The "Rosetta" Gallery

"Arrival 1"

Artwork by Erik VIktor


Arrival at Wirtanen 1

Mission to a Comet - 2011

This digital painting by Erik Viktor shows the European Space Agency Rosetta spacecraft in orbit around Comet Wirtanen in 2011 after a voyage that lasted for 8 years.
Note the small Roland Lander carried piggyback by the larger mother ship.

The mother ship would map and photograph the surface of the comet whilst analysing its surface and distant atmosphere with various scanners.

Rosetta would also act as a relay transmission station whilst the lander is on the surface of the Comet.

The illustration pictures the tiny Roland cometary lander separating from the mother ship - its undercarriage unfolded-  and preparing to approach and land on the rough surface of the tumbling comet.


Comets are among the oldest bodies in the solar system. Although most remain in the Oorst cloud at the boundary of the Solar system, some are swung towards the Sun by a combination of various gravity forces within the Galaxy.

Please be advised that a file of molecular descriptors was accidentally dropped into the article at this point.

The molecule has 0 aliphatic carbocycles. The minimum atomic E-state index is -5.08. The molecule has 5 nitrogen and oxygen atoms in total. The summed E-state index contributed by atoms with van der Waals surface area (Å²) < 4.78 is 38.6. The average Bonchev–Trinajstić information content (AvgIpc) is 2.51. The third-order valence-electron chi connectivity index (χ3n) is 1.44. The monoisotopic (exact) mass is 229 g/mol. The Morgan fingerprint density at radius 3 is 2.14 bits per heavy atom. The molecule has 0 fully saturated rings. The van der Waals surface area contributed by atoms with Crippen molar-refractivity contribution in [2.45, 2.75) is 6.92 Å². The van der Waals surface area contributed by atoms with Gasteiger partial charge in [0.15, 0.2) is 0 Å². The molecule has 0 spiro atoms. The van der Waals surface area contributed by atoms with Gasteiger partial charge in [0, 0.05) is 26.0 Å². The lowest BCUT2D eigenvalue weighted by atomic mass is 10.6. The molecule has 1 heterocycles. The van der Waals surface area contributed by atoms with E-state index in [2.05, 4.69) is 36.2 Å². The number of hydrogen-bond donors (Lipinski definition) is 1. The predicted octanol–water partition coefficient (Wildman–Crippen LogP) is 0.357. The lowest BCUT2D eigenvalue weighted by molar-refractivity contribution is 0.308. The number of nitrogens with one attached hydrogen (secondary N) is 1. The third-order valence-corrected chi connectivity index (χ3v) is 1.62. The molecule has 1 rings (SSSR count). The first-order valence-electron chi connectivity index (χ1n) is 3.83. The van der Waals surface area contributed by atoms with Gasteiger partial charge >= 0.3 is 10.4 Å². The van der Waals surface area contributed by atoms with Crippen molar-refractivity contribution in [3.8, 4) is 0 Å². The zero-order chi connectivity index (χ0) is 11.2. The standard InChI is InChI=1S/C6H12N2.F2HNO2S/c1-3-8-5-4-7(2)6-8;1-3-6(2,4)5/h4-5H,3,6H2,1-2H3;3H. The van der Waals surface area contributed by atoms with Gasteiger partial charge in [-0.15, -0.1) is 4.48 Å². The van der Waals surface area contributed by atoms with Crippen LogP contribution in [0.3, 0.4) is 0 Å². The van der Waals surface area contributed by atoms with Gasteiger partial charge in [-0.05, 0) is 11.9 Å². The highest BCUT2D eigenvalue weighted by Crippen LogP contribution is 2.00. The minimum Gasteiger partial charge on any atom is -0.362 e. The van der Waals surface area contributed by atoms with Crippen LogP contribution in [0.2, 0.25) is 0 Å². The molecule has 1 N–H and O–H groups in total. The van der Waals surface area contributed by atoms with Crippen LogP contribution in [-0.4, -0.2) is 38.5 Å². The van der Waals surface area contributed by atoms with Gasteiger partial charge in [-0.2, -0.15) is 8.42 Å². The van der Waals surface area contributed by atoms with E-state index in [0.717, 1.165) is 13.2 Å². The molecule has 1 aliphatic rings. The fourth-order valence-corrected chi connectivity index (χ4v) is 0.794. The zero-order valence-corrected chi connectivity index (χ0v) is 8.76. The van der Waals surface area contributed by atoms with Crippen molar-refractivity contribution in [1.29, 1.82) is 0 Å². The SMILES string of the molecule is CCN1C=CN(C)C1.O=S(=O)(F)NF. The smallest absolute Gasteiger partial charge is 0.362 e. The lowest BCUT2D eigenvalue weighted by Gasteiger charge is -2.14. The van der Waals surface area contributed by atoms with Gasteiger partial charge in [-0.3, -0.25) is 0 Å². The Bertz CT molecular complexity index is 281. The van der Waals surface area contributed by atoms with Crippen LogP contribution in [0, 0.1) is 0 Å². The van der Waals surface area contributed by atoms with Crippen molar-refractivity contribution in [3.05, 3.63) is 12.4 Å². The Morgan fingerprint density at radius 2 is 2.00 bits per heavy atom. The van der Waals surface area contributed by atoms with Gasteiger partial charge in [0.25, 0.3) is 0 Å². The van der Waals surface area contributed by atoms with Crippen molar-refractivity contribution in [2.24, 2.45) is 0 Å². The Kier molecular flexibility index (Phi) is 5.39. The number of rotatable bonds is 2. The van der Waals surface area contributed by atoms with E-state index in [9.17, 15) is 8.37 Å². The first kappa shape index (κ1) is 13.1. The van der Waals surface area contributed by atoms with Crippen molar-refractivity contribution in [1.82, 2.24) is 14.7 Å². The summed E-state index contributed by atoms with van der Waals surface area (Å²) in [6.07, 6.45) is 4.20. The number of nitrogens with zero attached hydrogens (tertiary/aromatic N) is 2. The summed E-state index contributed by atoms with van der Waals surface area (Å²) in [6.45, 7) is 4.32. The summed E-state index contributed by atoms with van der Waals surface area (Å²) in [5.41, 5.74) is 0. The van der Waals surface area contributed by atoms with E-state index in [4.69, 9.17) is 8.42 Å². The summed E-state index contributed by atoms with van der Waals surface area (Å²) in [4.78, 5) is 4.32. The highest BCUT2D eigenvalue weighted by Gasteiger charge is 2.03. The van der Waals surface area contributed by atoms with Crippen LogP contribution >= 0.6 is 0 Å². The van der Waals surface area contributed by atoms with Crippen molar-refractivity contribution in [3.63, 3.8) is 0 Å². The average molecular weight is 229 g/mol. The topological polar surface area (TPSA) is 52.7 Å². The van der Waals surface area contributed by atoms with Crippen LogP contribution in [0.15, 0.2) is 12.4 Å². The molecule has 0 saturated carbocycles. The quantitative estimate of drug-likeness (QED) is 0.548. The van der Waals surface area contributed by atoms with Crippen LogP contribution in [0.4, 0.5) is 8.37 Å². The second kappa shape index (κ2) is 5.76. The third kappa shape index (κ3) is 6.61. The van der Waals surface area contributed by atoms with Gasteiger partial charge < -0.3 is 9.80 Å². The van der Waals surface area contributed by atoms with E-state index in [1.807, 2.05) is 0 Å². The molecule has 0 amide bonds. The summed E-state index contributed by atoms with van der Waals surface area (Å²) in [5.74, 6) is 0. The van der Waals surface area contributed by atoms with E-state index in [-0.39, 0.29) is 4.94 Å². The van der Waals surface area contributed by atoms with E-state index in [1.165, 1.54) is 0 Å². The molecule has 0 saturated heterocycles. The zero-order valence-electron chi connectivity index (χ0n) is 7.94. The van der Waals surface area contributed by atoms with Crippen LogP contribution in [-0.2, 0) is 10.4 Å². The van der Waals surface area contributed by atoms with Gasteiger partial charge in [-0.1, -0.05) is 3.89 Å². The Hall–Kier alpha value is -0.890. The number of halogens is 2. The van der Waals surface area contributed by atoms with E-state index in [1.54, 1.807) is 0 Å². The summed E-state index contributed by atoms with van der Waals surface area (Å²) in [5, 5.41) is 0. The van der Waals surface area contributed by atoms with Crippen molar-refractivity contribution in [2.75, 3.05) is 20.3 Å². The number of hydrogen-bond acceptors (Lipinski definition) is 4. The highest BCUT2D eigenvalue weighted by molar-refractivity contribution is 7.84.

Comets, also called “dirty snowballs” are believed to be highly volatile, made out of a mixture of various types of ice, dust and rocks.

When a cometary wanderer approaches the Sun the solar radiation and heat evaporate the volatile elements and dust away from the comet and the Sun and create the highly spectacular and often multiple tails that make comets so typical. This gaseous activity and the resulting geysers tend to act like giant reactors making the comet tumble on its axis.

Until recently Asteroids, albeit similar in shape, where believed to be totally different bodies but new theories suggest that some may in fact be extinct comets that have expended all of their volatile elements.


© Erik Viktor/Spaceworld 2000

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